book review: The Mapping of Love and Death by Jacqueline Winspear

The backstory: The Mapping of Love and Death is the seventh Maisie Dobbs mystery novel. Here are links to my reviews of the first six books: Maisie DobbsBirds of a FeatherPardonable LiesMessenger of TruthAn Incomplete Revenge, and Among the Mad.

The basics: The mystery at the center of this novel is about the death of Michael Clifton, an American cartographer who died in World War I and whose body was only recently recovered. His parents hire Maisie to look into his suspicious death.

My thoughts: For the first time, our story opens in the United States. Knowing Ms. Winspear now lives in California made this detail even more fun to read. At times I worry the war-based mysteries will become too much of a stretch, but this one was among my favorites of the series for several reasons. First, I loved the story of Michael Clifton, an American-born cartographer who felt compelled to journey to England to fight for the country his father was born in. The duality of opening the novel where Winspear now lives but soon shifting to her native London was quite enjoyable.

I find cartography fascinating, especially in a historic sense. How we shape our ideas of our place in the world is one of the reasons I love to read. Cartography is a more literal depiction of our place in the world, and I found its military benefits intriguing:
"It had come as no surprise to his family that Michael Clifton chose to become a cartographer. He had loves maps since childhood, drawn to the mystery of lands far away, fascinated by the names of places and the promise he saw held within a map. 'You always know where you are with a map,' he had told his parents, while persuading them of his choice of profession. 'And if you know where you are, why, you're more likely to be brave, to have an adventure, to search beyond where everyone else is looking.'
While the mystery was completely captivating, the personal storylines in this novel were delightful and moving. At times the action and emotion read like a love letter to fans of this series. I so appreciate Winspear's continuing emphasis on life beyond Maisie's work as an investigator. While these mysteries would still be riveting if the case were the sole focus, Winspear achieves a depth in characters and emotions by moving the stories forward in time. I shed an embarrassing number of tears as I read this mystery, but I smiled through them all, which is a testament to the characters Winspear has created, molded and let experience so many things across these seven novels.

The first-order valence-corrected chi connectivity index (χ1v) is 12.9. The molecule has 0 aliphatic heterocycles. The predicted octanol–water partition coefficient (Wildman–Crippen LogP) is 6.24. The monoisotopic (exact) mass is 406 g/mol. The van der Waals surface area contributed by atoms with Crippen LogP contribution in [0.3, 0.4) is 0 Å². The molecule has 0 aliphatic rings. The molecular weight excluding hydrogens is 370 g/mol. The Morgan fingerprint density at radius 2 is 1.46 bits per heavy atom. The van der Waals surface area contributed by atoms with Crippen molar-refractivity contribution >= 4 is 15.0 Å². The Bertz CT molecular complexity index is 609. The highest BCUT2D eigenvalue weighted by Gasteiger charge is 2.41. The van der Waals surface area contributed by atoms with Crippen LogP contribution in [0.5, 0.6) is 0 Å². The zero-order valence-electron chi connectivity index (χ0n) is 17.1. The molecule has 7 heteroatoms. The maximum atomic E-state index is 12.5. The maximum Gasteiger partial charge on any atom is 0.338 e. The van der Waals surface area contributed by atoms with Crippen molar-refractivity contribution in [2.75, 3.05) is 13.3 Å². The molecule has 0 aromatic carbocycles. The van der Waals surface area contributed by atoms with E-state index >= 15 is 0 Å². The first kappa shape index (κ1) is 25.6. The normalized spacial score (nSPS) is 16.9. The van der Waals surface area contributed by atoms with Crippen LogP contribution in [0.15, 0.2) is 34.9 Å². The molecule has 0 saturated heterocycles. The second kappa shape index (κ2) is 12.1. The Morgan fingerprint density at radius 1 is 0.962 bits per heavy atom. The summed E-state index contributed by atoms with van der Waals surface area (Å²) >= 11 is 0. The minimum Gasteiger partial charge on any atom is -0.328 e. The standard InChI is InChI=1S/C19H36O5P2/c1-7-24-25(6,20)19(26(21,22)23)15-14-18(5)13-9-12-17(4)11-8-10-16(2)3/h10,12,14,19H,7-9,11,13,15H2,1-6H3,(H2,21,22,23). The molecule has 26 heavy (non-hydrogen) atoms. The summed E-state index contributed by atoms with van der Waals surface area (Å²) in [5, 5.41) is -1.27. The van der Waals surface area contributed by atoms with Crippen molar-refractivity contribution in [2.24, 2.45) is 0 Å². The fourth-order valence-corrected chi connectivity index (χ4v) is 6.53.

Favorite passage: "Even though she had her own flat in London, even though she was London born and bred, when she came to her father's house, to all intents and purposes she was considered to be home. Maisie smiled. He's been waiting for you to come home. It was true, she always felt a sense of belonging at Chelstone, and particularly when she reflected upon the hours spent with Maurice at The Dower House."

The verdict: The Mapping of Love and Death is the best Maisie Dobbs book yet. The mystery is intriguing and the personal storylines are equally intellectually and emotionally engaging.

Rating: 4.5 stars out of 5
Length: 368 pages
Publication date: March 23, 2010 (it's in paperback now)
Source: I bought it for my Kindle

As an affiliate, I receive a small commission when you make a purchase through any of the above links. Thank you for helping to support my book habits that bring more content to this blog!


  1. I think I might have given up on this series too early, because the books are actually sounding more and more appealing to me as you review them. I might have to go back and read the second one and see how it goes for me. It sounds like I probably shouldn't miss it.

  2. I've read only the first 3 Maisie Dobbs books, and really enjoyed them ... I better catch up so I can visit America in the 7th book. Your favorite of the series!?


Post a Comment

Thank you for taking the time to comment. Happy reading!

Popular posts from this blog

The 2016 Booker Dozen: A U.S. Reader's Guide

From Short Story to First Novel: a guest post by Malena Watrous

book review: Can't We Talk About Something More Pleasant? by Roz Chast